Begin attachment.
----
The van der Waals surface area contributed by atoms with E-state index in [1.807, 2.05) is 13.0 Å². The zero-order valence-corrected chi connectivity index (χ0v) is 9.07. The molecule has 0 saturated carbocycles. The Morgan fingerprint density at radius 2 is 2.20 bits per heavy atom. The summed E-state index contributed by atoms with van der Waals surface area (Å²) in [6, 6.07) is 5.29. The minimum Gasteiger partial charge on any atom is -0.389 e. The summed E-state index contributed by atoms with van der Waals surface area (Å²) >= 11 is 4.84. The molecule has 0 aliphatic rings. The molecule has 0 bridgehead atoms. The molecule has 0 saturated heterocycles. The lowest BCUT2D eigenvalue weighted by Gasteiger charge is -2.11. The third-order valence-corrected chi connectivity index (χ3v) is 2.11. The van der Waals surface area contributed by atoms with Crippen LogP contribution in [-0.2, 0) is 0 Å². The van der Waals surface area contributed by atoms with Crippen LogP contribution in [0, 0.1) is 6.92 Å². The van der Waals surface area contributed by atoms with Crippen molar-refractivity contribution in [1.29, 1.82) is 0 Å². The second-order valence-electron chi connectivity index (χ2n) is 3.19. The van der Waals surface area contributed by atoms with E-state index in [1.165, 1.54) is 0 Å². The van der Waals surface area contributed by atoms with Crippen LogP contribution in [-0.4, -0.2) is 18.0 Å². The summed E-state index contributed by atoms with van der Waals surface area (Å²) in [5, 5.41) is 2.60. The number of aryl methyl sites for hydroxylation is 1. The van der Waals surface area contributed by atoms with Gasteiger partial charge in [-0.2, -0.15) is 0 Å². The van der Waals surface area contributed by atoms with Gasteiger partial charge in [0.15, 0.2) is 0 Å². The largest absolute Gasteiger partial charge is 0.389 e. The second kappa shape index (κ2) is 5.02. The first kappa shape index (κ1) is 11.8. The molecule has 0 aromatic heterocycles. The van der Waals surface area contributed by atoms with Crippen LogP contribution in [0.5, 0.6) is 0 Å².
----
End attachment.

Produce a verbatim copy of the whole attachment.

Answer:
The van der Waals surface area contributed by atoms with E-state index in [1.807, 2.05) is 13.0 Å². The zero-order valence-corrected chi connectivity index (χ0v) is 9.07. The molecule has 0 saturated carbocycles. The Morgan fingerprint density at radius 2 is 2.20 bits per heavy atom. The summed E-state index contributed by atoms with van der Waals surface area (Å²) in [6, 6.07) is 5.29. The minimum Gasteiger partial charge on any atom is -0.389 e. The summed E-state index contributed by atoms with van der Waals surface area (Å²) >= 11 is 4.84. The molecule has 0 aliphatic rings. The molecule has 0 bridgehead atoms. The molecule has 0 saturated heterocycles. The lowest BCUT2D eigenvalue weighted by Gasteiger charge is -2.11. The third-order valence-corrected chi connectivity index (χ3v) is 2.11. The van der Waals surface area contributed by atoms with Crippen LogP contribution in [-0.2, 0) is 0 Å². The van der Waals surface area contributed by atoms with Crippen LogP contribution in [0, 0.1) is 6.92 Å². The van der Waals surface area contributed by atoms with Crippen molar-refractivity contribution in [1.29, 1.82) is 0 Å². The second-order valence-electron chi connectivity index (χ2n) is 3.19. The van der Waals surface area contributed by atoms with E-state index in [1.165, 1.54) is 0 Å². The van der Waals surface area contributed by atoms with Crippen LogP contribution in [-0.4, -0.2) is 18.0 Å². The summed E-state index contributed by atoms with van der Waals surface area (Å²) in [5, 5.41) is 2.60. The number of aryl methyl sites for hydroxylation is 1. The van der Waals surface area contributed by atoms with Gasteiger partial charge in [-0.2, -0.15) is 0 Å². The van der Waals surface area contributed by atoms with Gasteiger partial charge in [0.15, 0.2) is 0 Å². The largest absolute Gasteiger partial charge is 0.389 e. The second kappa shape index (κ2) is 5.02. The first kappa shape index (κ1) is 11.8. The molecule has 0 aromatic heterocycles. The van der Waals surface area contributed by atoms with Crippen LogP contribution in [0.5, 0.6) is 0 Å².